[184a] So I am afraid we may not understand his words and may be still farther from understanding what he meant by them; but my chief fear is that the question with which we started, about the nature of knowledge, may fail to be investigated, because of the disorderly crowd of arguments which will burst in upon us if we let them in; especially as the argument we are now proposing is of vast extent, and would not receive its deserts if we treated it as a side issue, and if we treat it as it deserves, it will take so long as to do away with the discussion about knowledge. Neither of these things ought to happen, but we ought to try by the science of midwifery to deliver Theaetetus of the thoughts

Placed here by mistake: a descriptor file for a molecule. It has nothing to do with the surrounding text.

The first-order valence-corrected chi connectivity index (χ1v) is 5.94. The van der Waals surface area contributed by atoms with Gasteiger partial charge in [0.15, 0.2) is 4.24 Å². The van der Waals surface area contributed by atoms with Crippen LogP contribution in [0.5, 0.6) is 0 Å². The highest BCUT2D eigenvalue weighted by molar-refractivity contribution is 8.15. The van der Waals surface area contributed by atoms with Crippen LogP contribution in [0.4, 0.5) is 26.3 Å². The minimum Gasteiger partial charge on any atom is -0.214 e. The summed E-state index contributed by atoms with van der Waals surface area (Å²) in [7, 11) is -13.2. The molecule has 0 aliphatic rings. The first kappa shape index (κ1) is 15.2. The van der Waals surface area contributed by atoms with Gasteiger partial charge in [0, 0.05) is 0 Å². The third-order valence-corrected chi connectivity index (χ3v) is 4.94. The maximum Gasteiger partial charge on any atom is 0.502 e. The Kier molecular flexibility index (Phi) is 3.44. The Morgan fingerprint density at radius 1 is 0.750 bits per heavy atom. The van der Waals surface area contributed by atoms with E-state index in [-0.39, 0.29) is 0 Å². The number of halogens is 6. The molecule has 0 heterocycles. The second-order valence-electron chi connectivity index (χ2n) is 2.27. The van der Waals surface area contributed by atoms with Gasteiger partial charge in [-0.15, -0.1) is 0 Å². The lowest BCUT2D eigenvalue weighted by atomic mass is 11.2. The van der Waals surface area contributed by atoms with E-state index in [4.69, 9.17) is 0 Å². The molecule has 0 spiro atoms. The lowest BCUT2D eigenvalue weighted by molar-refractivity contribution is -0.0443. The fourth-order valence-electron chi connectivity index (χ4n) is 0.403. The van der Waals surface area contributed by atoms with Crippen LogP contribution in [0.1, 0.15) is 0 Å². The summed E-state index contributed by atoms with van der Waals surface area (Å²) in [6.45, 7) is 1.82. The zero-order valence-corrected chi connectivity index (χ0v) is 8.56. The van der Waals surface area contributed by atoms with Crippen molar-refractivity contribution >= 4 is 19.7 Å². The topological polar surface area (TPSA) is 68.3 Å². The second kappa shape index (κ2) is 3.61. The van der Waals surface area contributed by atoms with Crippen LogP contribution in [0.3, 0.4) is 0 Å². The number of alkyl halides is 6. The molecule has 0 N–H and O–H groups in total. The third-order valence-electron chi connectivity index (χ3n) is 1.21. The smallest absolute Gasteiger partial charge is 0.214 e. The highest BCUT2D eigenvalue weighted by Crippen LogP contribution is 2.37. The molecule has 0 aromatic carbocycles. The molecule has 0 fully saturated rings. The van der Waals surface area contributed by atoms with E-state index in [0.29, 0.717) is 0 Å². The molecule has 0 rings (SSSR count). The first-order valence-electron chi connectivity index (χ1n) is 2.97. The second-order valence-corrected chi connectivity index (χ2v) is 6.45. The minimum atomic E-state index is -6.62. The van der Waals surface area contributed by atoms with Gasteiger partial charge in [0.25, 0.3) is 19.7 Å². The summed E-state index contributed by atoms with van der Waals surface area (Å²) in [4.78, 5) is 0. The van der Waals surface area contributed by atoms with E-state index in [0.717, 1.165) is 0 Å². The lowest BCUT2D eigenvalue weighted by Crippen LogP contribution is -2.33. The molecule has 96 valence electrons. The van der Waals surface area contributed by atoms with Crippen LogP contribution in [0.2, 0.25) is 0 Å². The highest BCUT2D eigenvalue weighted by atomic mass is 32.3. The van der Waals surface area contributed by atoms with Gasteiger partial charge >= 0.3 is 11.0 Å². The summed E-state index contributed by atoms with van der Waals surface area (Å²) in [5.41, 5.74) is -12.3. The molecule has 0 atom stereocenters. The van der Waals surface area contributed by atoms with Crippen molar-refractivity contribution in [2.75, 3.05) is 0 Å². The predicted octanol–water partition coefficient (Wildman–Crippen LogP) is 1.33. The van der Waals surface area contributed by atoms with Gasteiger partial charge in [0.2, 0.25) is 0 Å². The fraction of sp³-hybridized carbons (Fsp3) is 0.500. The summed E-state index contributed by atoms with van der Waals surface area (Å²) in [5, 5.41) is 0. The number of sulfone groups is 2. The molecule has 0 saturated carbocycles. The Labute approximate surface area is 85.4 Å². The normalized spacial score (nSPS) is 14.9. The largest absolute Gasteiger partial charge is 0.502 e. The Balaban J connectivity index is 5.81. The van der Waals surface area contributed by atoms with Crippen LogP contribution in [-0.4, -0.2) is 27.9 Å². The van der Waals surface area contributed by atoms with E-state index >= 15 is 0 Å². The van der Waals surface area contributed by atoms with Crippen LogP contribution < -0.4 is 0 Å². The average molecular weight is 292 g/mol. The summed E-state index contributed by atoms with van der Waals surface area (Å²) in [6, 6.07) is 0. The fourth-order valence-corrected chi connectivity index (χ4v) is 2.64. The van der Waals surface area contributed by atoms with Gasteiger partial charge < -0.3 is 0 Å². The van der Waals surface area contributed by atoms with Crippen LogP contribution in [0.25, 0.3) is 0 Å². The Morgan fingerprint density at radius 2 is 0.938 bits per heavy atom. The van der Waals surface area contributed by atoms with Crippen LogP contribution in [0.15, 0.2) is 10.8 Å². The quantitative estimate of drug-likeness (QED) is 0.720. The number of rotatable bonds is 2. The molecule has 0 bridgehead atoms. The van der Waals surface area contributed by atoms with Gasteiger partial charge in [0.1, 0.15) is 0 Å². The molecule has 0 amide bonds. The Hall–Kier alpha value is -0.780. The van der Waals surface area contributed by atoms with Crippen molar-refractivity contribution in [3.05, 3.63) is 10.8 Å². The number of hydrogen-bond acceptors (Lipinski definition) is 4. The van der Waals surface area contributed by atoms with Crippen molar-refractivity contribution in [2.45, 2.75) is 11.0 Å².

This text is part of:
Table of Contents:
This work is licensed under a Creative Commons Attribution-ShareAlike 3.0 United States License.
An XML version of this text is available for download, with the additional restriction that you offer Perseus any modifications you make. Perseus provides credit for all accepted changes, storing new additions in a versioning system.